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Eye Pain

Eye pain can affect one or both eyes. You can have eye pain because of things like injuries, inflammation, and infections. Sometimes eye pain can be a sign of an underlying health problem or injury. Common eye pain issues are:

  • Pink eye.
  • Allergies.
  • Corneal abrasion (eye scratch).
  • Styes.
  • Eyelid swelling.
  • Contact lens problems.
  • Possible foreign body.


Many conditions and factors can cause eye pain. These can include:

  • Infections: You can transfer viruses, bacteria, or fungi from your hands to your eyes when you rub them or put your hands near your eyes. Infections can also spread from areas on your body (like the nose or sinuses) to your eyes.
  • Contact lenses: Lenses that are dirty or that don’t fit well can cause pain in your eyes. Wearing contact lenses longer than prescribed (overnight) or not replacing them appropriately can also lead to eye problems. 
  • Allergies: If you’re allergic to pollen, dust or animals, your eyes can become irritated, itchy, and even painful.
  • Toxins: Your eyes can become irritated from exposure to cigarette smoke, air pollutants, chlorine in a swimming pool, or other types of hazardous chemicals.
  • Inflammation: Inflammation, an immune system response, can cause swelling or color changes in your eye. The white part of your eye can turn red, you can become very sensitive to light, and your eye can be painful.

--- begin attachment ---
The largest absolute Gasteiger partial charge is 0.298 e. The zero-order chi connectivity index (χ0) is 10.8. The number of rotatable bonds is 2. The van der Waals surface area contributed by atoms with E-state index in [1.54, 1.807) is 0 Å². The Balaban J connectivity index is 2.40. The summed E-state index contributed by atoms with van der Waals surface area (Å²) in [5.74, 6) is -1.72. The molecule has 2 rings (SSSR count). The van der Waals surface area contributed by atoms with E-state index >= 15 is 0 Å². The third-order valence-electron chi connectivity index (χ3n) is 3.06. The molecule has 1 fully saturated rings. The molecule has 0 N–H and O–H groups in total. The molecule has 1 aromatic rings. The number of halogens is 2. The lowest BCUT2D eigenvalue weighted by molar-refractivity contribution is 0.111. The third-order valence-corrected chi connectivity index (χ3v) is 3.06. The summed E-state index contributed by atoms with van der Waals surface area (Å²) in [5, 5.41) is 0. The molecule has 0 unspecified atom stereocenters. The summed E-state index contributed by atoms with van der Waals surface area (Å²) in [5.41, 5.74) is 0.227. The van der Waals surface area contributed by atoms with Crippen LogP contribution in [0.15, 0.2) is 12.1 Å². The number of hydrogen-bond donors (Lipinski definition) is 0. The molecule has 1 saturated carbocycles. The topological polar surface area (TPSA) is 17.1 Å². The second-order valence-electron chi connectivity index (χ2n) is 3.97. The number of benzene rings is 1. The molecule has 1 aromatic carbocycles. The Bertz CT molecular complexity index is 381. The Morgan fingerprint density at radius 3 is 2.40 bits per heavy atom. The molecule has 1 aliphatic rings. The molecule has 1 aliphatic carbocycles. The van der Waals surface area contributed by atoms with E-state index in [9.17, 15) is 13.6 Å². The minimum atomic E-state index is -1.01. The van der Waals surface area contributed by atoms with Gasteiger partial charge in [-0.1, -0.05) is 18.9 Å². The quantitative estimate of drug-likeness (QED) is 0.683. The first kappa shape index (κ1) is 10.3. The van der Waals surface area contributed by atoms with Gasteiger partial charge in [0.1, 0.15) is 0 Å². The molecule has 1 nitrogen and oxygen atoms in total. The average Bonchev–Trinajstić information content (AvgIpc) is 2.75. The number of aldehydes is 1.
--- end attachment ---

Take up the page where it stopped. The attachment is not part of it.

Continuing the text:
• Increased eye pressure: This can happen when the fluid in your eye doesn’t drain properly.


  • A gritty or sandy sensation (usually due to a foreign body in the eye).
  • Dull throbbing or pressure pushing against the eye from inside.
  • Swollen eye(s).
  • Stabbing or shooting pain in the eye.
  • Burning sensation in the eye.


The first step to treating eye pain is generally to determine the cause and then treat that cause. You may not need pain medications.

You can treat eye pain at home with over-the-counter eye drops, compresses, ice, and over-the-counter pain medication.

For eye pain that doesn't go away, an Indigo clinician may prescribe:

  • Antibiotic, antifungal, or antiviral eye drops.
  • Oral medications to reduce pain or allergy symptoms.

Tips for dealing with an eye injury:

  • Seek medical care as soon as possible.
  • Gently place a shield over your eye until you can get medical attention. You can make a shield from something as simple as the bottom of a paper cup that you can cut out and tape over your eye.
  • Unless you’ve had a chemical injury, don’t rinse your eyes with water.
  • Don’t try to remove an object that’s stuck in your eye.
  • Don’t rub your eye or apply pressure.

Should I go to Indigo?

If you have eye pain that is unexplained and doesn't resolve on its own, Indigo can diagnose your symptoms and recommend treatment. 

If you have eye pain along with any of the following symptoms, visit your nearest emergency department:

  • Vomiting.
  • Seeing halos around lights.
  • Feeling pressure.
  • Signs of bodily infection (such as fever or chills).
  • Blurred vision.
  • Bulging eyeballs.
  • Being unable to move your eyes through their normal range of motion.
  • A known foreign body or other injury.
  • Change in vision or inability to see.

How can we help?